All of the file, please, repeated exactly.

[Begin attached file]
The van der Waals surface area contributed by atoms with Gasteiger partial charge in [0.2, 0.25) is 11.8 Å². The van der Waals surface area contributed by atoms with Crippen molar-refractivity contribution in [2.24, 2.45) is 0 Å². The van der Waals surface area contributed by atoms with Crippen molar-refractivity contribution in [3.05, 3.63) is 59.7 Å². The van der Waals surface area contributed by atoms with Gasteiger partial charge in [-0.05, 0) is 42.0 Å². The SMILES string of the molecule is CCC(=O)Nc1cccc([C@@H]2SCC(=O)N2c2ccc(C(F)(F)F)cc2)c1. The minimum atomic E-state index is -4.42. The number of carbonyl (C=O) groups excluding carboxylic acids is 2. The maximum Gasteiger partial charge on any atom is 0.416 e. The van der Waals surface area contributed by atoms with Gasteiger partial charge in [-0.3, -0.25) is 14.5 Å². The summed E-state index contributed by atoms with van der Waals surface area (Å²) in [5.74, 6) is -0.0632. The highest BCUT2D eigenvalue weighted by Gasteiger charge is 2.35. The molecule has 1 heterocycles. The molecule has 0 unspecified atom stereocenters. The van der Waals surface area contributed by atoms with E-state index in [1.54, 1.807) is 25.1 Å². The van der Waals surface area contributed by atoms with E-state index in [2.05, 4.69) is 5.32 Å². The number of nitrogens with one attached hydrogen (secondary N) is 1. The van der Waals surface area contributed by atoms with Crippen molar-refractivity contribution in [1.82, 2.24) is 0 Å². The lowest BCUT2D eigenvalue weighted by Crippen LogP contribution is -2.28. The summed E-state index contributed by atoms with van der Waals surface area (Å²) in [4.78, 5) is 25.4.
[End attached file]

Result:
The van der Waals surface area contributed by atoms with Gasteiger partial charge in [0.2, 0.25) is 11.8 Å². The van der Waals surface area contributed by atoms with Crippen molar-refractivity contribution in [2.24, 2.45) is 0 Å². The van der Waals surface area contributed by atoms with Crippen molar-refractivity contribution in [3.05, 3.63) is 59.7 Å². The van der Waals surface area contributed by atoms with Gasteiger partial charge in [-0.05, 0) is 42.0 Å². The SMILES string of the molecule is CCC(=O)Nc1cccc([C@@H]2SCC(=O)N2c2ccc(C(F)(F)F)cc2)c1. The minimum atomic E-state index is -4.42. The number of carbonyl (C=O) groups excluding carboxylic acids is 2. The maximum Gasteiger partial charge on any atom is 0.416 e. The van der Waals surface area contributed by atoms with Gasteiger partial charge in [-0.3, -0.25) is 14.5 Å². The summed E-state index contributed by atoms with van der Waals surface area (Å²) in [5.74, 6) is -0.0632. The highest BCUT2D eigenvalue weighted by Gasteiger charge is 2.35. The molecule has 1 heterocycles. The molecule has 0 unspecified atom stereocenters. The van der Waals surface area contributed by atoms with E-state index in [1.54, 1.807) is 25.1 Å². The van der Waals surface area contributed by atoms with E-state index in [2.05, 4.69) is 5.32 Å². The number of nitrogens with one attached hydrogen (secondary N) is 1. The van der Waals surface area contributed by atoms with Crippen molar-refractivity contribution in [1.82, 2.24) is 0 Å². The lowest BCUT2D eigenvalue weighted by Crippen LogP contribution is -2.28. The summed E-state index contributed by atoms with van der Waals surface area (Å²) in [4.78, 5) is 25.4.